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Ironically, Worldcoin Isn’t Accepted All Around the World. Why?

On May 22, the Office of the Privacy Commissioner for Personal Data (PCPD) in Hong Kong issued an enforcement notice to the Worldcoin Foundation, directing an immediate cessation of its cryptocurrency project operations throughout the territory. This decision arises from significant concerns regarding privacy and the safeguarding of personal data, spotlighting the controversial use of biometric data collection methods by the project.

The regulatory body specifically criticized Worldcoin for its practices involving the scanning and collection of iris and facial images of the public. The PCPD described these data collection methods as “excessive and unnecessary,” raising alarms about the potential risks these practices pose to personal privacy. Worldcoin, known for offering a digital ID and free cryptocurrency in exchange for iris scans through its “orb” devices, claims to have processed over 5 million volunteers across more than 160 countries.

Worldcoin’s Defense

Responding to the enforcement notice, the Worldcoin Foundation expressed disappointment with the PCPD’s stance. In an emailed statement, the foundation asserted its compliance with international data protection laws, including Hong Kong’s Personal Data (Privacy) Ordinance. “Worldcoin operates lawfully and is designed to be fully compliant with all laws and regulations governing data collection and use,” the foundation stated, emphasizing its adherence to legal standards.

The controversy extends beyond Hong Kong, with global regulators, particularly in Europe, also expressing apprehensions about how the collected data might be misused. Worldcoin, co-founded by OpenAI CEO Sam Altman, aims to develop a global identification and financial network, aspiring to differentiate humans from AI bots and drawing parallels with India’s Aadhaar biometric ID system. This ambitious goal has prompted a broader debate on the ethical and security implications of using biometric data on such a scale.

Kenyan Government Halts Worldcoin Registrations Amid Privacy Concerns

However Hong Kong is not only the one fighting Worldcoin as Kenyan government earlier in 2023 has issued a directive for the cryptocurrency project to halt its registration of new members. This decision arises from concerns over data protection as the project offers free cryptocurrency tokens to individuals in exchange for biometric data through eye scans.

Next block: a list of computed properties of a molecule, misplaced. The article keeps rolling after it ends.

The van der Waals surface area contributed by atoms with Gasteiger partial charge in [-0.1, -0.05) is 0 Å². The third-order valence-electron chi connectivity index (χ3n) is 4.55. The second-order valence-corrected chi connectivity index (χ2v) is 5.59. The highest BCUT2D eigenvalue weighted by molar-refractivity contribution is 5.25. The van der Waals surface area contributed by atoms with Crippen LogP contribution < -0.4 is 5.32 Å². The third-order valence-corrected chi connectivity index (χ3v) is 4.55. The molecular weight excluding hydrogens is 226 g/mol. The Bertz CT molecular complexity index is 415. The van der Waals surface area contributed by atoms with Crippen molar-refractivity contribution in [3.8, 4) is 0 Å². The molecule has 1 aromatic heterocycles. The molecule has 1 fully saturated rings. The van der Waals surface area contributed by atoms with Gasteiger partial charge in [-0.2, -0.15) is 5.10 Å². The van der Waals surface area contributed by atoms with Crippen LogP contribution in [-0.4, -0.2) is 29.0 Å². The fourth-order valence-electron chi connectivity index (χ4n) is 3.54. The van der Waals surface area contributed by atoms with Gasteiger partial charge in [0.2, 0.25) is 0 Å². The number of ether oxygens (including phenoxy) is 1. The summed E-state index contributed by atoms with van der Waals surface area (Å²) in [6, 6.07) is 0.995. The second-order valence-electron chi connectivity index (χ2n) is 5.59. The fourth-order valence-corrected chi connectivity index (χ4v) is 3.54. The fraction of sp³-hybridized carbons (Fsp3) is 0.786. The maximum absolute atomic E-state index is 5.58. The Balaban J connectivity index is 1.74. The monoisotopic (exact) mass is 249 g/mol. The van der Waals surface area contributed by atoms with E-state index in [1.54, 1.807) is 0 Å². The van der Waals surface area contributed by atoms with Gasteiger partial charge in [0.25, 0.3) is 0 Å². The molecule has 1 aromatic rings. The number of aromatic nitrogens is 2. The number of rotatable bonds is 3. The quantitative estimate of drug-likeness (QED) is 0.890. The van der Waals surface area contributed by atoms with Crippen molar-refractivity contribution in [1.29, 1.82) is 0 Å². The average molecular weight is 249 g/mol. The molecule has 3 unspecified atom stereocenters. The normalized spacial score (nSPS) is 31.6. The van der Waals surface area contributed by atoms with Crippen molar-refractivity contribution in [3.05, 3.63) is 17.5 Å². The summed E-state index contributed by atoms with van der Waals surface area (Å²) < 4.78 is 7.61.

Large numbers of Kenyans, driven by economic hardship, were queuing at Worldcoin’s pop-up registration centers. The appeal of receiving roughly $49 worth of cryptocurrency has led to crowded lines and escalated to a security concern, prompting the government to intervene.

Amid rising public participation, the Ministry of the Interior has initiated a thorough investigation into Worldcoin’s operations. This scrutiny spans the storage of biometric data, the ethical concerns of exchanging money for personal data, and the control of such data by a private entity. Furthermore, the Kenyan Capital Markets Authority has noted that Worldcoin is not a regulated entity within the country, adding to the controversy.

In response to the governmental concerns, Worldcoin has asserted its compliance with Kenyan laws and expressed its intention to collaborate with authorities to implement better crowd control measures before it can resume its operations. The company highlighted its mission to establish a global identity and financial network that is accessible regardless of geographical or socioeconomic background.

Portugal Suspends Worldcoin’s Biometric Data Collection

In another related regulatory action, Portugal’s data protection authority (CNPD) has issued a temporary ban on the Worldcoin Foundation’s collection of biometric data. Following a detailed investigation into the company’s practices, the CNPD has prohibited Worldcoin from engaging in biometric data collection for a period of 90 days. This decision, documented in CNPD’s decision No. 2024/137 dated March 26, 2024, aims to address breaches of the General Data Protection Regulation (GDPR).

The CNPD began investigating Worldcoin on August 10, 2023, after becoming aware of its extensive biometric data collection practices, including iris scans, in exchange for cryptocurrency. The inquiry revealed that Worldcoin’s activities spanned several locations within Portugal, where they processed the biometric information to create a World ID. This digital identifier is intended to serve as a global identification system. However, the CNPD’s initial findings pointed to several compliance issues, including the absence of age verification, challenges in the exercise of the right to erasure, and the collection of children’s biometrics without legal consent.

GDPR Compliance Concerns

The investigation further uncovered that Worldcoin failed to secure informed consent for processing biometric data and did not provide a mechanism for withdrawing consent, violating Articles 5(1)(a) and 13(2)© of the GDPR. Additionally, Worldcoin’s practices hindered the right to deletion as outlined in Article 17 of the GDPR and Article 7(3), which concerns the withdrawal of consent.

The CNPD’s decision to halt Worldcoin’s data collection activities highlights the potential risks to individuals’ rights and privacy. The authority has indicated that the current decision is provisional and that their investigation will conclude with a final decision in the near future. This ongoing scrutiny underlines the importance of compliance with GDPR standards, especially concerning the sensitive nature of biometric data.

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